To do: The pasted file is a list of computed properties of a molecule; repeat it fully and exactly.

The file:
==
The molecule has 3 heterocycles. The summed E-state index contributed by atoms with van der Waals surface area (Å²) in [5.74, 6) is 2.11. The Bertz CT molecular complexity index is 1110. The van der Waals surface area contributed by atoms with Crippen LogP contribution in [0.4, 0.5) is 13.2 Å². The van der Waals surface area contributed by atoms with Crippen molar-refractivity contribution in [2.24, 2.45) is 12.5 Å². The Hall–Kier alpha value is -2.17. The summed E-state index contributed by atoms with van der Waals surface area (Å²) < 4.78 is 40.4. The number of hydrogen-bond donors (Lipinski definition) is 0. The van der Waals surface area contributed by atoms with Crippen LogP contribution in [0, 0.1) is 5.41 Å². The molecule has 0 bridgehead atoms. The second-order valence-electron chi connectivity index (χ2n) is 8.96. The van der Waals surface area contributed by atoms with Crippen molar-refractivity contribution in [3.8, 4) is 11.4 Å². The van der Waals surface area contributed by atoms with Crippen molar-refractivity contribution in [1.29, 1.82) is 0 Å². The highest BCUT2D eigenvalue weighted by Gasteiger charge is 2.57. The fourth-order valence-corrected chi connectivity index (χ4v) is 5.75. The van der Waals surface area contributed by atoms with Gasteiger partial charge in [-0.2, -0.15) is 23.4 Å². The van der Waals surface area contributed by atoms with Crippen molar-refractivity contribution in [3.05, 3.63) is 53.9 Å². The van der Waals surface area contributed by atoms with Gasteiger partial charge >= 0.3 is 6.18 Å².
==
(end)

The molecule has 3 heterocycles. The summed E-state index contributed by atoms with van der Waals surface area (Å²) in [5.74, 6) is 2.11. The Bertz CT molecular complexity index is 1110. The van der Waals surface area contributed by atoms with Crippen LogP contribution in [0.4, 0.5) is 13.2 Å². The van der Waals surface area contributed by atoms with Crippen molar-refractivity contribution in [2.24, 2.45) is 12.5 Å². The Hall–Kier alpha value is -2.17. The summed E-state index contributed by atoms with van der Waals surface area (Å²) < 4.78 is 40.4. The number of hydrogen-bond donors (Lipinski definition) is 0. The van der Waals surface area contributed by atoms with Crippen LogP contribution in [0, 0.1) is 5.41 Å². The molecule has 0 bridgehead atoms. The second-order valence-electron chi connectivity index (χ2n) is 8.96. The van der Waals surface area contributed by atoms with Crippen molar-refractivity contribution in [3.8, 4) is 11.4 Å². The van der Waals surface area contributed by atoms with Crippen molar-refractivity contribution in [1.29, 1.82) is 0 Å². The highest BCUT2D eigenvalue weighted by Gasteiger charge is 2.57. The fourth-order valence-corrected chi connectivity index (χ4v) is 5.75. The van der Waals surface area contributed by atoms with Gasteiger partial charge in [-0.2, -0.15) is 23.4 Å². The van der Waals surface area contributed by atoms with Crippen molar-refractivity contribution in [3.05, 3.63) is 53.9 Å². The van der Waals surface area contributed by atoms with Gasteiger partial charge >= 0.3 is 6.18 Å².